The tragedy in Connecticut from last week was devastating and tragic. I cannot remember a shooting at a school of children so young since the shooting at the Jewish Community Center in Northridge in 1999 (the same community center I went to for preschool). As a parent, the thought of my children having a gun pointed at them for no reason at all and at such a young age is horrifying and my heart goes out to the parents of those children who were so tragically and cowardly murdered. I am not going to go into a discussion about gun control or anything political like that. In fact, the tragedy is still so fresh in my mind that I am finding it difficult actually processing it. Instead, I wanted to offer a re-print of a post from October, 2011. I hope that my positive feelings were not simple naivete, but were reflective of a good and decent society; not one that breeds monsters who eliminate kindergartners like they were characters in a video game.

Make sure to hug your kids and tell them you love them… and have a great week.


Before I had children I wanted nothing to do with them. Which is why society never ceases to impress me.

When our oldest daughter was a baby (she is almost 6 now), people would stop us everywhere we went to say hello her. They would talk to her, make faces, coochie-coo her and all that nonsense that makes people look so ridiculous. They would let their guard down for just a moment to bask in the glory that is a newborn. Even before she was born, it seemed that everywhere we went people wanted to celebrate with us this miracle growing inside the mommy’s tummy.

At the time I thought it was some weird alignment of the stars. For the first 30 years of my life, I avoided children like they were the plague. Not only was there a fear of what to do with them, I never went out of my way to say hello to a baby or to tell a mother how beautiful her daughter was. If you wanted to have kids, go with my best blessings, so long as it didn’t disrupt my life. And I thought everyone else felt the same way.

Which is why the experience we have been having with our younger daughter (turning 1 in a few weeks) is so confounding. Just like with her older sister, people seem to gravitate to Kensi. They want to talk to her, to make faces, to wave to her and blow kisses. You would think that it would only be the women, the more sensitive and expressive of our society. But to my astonishment, that wasn’t the case. Kensi’s smile and laughter traverses gender lines, racial lines, age lines. We recently took our daughters across the country and everywhere we went it seemed that people wanted to meet Kensi. People seemed to take pride in being able to get Kensi to giggle or smile. And it brightens their day, even if just for a minute.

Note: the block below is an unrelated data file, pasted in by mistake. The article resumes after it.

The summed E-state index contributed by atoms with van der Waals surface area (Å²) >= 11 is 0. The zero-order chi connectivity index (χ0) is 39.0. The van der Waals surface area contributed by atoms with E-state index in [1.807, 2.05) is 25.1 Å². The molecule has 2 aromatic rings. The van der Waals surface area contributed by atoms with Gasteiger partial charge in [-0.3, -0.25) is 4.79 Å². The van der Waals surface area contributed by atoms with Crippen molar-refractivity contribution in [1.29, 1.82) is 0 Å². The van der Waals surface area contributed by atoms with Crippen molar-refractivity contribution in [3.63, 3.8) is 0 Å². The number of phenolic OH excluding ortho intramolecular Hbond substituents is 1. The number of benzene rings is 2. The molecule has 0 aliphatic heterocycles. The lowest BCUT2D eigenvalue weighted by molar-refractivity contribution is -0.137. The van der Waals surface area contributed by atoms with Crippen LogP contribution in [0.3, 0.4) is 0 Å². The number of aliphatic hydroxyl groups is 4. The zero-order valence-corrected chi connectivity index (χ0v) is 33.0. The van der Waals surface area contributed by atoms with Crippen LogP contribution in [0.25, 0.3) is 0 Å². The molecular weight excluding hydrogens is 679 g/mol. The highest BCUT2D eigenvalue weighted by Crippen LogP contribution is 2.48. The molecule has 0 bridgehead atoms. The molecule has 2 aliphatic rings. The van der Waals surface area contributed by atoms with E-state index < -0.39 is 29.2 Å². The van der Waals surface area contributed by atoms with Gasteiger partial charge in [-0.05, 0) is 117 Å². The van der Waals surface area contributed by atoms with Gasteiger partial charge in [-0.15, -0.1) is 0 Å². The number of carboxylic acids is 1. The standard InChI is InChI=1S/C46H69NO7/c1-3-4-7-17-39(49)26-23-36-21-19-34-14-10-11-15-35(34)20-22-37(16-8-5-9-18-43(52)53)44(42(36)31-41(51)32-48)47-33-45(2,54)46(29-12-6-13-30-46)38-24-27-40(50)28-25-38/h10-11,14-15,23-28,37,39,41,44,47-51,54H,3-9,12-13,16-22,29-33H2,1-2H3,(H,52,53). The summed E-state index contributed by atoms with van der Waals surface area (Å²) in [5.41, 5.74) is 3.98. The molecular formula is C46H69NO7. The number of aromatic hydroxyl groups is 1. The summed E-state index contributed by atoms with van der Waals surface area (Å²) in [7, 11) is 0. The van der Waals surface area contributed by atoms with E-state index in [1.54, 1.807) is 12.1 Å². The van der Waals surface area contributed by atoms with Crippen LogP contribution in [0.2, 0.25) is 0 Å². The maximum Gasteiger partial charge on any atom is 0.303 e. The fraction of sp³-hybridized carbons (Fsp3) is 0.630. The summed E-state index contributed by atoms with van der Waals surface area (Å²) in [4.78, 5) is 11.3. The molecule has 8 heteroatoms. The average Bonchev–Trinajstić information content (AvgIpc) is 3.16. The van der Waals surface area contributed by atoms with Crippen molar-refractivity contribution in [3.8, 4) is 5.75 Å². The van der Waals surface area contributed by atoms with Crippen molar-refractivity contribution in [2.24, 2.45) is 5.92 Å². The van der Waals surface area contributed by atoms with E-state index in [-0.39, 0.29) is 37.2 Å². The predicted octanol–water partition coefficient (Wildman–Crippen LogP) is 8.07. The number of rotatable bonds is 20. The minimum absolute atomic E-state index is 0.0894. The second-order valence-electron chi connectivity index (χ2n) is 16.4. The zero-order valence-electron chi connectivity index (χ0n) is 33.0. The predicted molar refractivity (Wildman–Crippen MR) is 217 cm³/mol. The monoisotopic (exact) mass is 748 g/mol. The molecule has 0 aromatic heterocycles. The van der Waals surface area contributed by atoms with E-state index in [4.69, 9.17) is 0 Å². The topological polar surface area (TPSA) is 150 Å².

This got me to thinking, of course. What happens to us that people stop treating us the way they did when we were babies? We all can agree that a pregnancy is a miracle. We are happy for the mother, we want to rub the belly and ask inappropriate questions. And when the baby is born, we celebrate it and give our best of wishes. But sometime between infancy and adulthood, we as a society undergo a change. We make the determination that the child is no longer worth our extra-effort. We no longer go out of our way to try to make him or her smile. Something changes in us.

And that to me is a failing of our society. Babies are a miracle, which means that each one of us is a miracle. But we forget that. Why?

Look, I am not so naïve as to think that everyone sees babies the same way. I already told you that I was immune to a baby’s charms. But wouldn’t society be a better place if we treated people as the miracles that they are? We don’t have to love everybody; in fact, we don’t even have to like everybody. But if we at least acknowledged that each one of us is a miracle in our own right, that we were all at one time cooing babies that people wanted to shower with affection, wouldn’t that give us some perspective before we are mean to each other?

It’s just so confusing to me that people can make ridiculous faces at a baby one minute and the next minute forget how to treat their fellow man. It simply seems to me that if we stop and think for a minute about how we would treat someone if they were a giggling, smiling baby, that we would treat people better.

Society confuses me, but it also surprises me in such pleasant ways. To see a fellow human being, a stranger, let his guard down, to devote a few seconds to a smiling little girl gives me hope for our world.

Just one example-we were in Gettysburg, Pennsylvania in July and had stopped to look at a map of the battlefields. As we were getting our bearings, a man in his 50s, obviously hardened by life with less teeth than Kensi, hobbled up to her. Just by looking at him you wouldn’t have thought he had a compassionate bone in his body. Kensi looked at him, a blank slate with no preconceived notions about the world. She smiled… and he smiled. And then he started speaking the gibberish that babies seem to love and then asked if he could take her home with him. Kensi had made his day and he had made mine, giving me hope for our world. Babies have the ability to soften our hearts; why can’t we maintain that softened heart?

Have a great week.